How many people do we read about in the Bible who were nothing "special" and yet God amazingly equipped them for exactly the task He called them to do? I can think of David, Paul, Peter, Moses, and Jonah, to name a few. And isn't this when God gets the most glory? When we live out of His strength and not our own.

Thank You that You are not looking for ideal people with imposing lists of human qualifications, but that You use people whom the world calls foolish and weak, poor and insignificant. . . . Thank You that I, a common earthenware jug, contain the priceless treasure of Your life and glory, and so my every victory and accomplishment obviously comes from Your all-prevailing power, 
and not from me. Ruth Myers

So, please don't be tempted to think: "oh, she's just made for that" or "I could never do what you do." Those kind of perspectives don't exactly apply when the Spirit of God is involved in a human life. When we are weak and incapable and scared on our own, then He is faithful to show up strong and effective and courageous! When we are weak, He is strong (2 Cor. 12:10)!

Could it be possible we have it wrong? Maybe success isn't in believing I can do anything but in knowing I can do nothing. My limits--those things I wish were different about myself--are perhaps not holding me back but are pointing me forward to pay attention to my small, eight-foot assignment. It seems to me when I finally recognize my inability is when Christ shows up as able within me. But he doesn't equip me to do every job possible, he equips me to do the job meant for me. Emily P. Freeman "Simply Tuesday" (visit her blog here)

Wednesday, August 10, 2016


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Motherhood isn't the absence of other desires

Let me preface this by setting the record straight that I do love being a mother and I am so honored to be able to stay home with my children. However, I feel some assume of me that I do this because of a lack of / disinterest in other ambitions and desires. That couldn't be further from the truth! Embracing my current role as a mother and staying home full-time has most certainly involved a laying-down of my own "life plan" (whatever that is/was).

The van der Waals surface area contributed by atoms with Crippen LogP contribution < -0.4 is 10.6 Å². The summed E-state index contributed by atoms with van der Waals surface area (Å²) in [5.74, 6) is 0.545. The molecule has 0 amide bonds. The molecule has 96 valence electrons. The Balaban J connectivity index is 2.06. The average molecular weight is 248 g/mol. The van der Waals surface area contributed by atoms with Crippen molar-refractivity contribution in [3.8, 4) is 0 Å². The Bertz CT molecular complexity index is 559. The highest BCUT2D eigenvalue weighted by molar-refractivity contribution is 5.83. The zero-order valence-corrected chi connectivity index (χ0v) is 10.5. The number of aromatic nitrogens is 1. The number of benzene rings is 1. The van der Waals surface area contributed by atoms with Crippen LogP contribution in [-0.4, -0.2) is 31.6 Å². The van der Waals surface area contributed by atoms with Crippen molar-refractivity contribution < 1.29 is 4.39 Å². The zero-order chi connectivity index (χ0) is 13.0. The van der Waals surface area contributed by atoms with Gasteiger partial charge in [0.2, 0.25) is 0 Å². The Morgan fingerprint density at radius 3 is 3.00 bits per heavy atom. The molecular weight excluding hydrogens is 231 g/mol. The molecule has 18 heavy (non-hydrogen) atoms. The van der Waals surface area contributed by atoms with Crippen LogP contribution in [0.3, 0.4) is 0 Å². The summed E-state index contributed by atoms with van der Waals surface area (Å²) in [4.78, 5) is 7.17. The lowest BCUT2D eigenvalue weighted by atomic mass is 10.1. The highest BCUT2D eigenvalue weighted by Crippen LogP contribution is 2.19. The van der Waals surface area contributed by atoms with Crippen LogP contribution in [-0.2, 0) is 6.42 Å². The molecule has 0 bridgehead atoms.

I loved being a career woman. I loved going to the office every day. I loved traveling and dancing and playing music on Sunday mornings. Many of those things I miss very much.

But this season God has asked me to do something different--something hard, something that looks a little more like cross-bearing. These days are for training children and opening our home for Bible studies and singing silly songs in the kitchen and doing endless loads of laundry--all for the glory of God.

Resources that have encouraged me in this season:
"The Ministry of Motherhood" by Sally Clarkson
Sarah Parshall Perry on Chris Fabry Live! radio show (author of "Mommy Needs a Raise")

Monday, August 1, 2016


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Mixed up in all these stories

When you welcome a stranger child(ren) into your home, they come with biological parents and case workers and therapists. They come with their own story of heartbreak and struggle (that you must work to piece together best you can). Then you meet the biological parents with their own history of pain. Layer upon layer of heartache and history.

Before you realize what is happening, your heart and your life begin to get tangled up in the midst of all these stories. It is hard and an honor, all at the same time. One day I said to myself: we're just mixed up in so many stories.

"Carry each other's burdens, and in this way you will fulfill the law of Christ" (Galatians 6:2).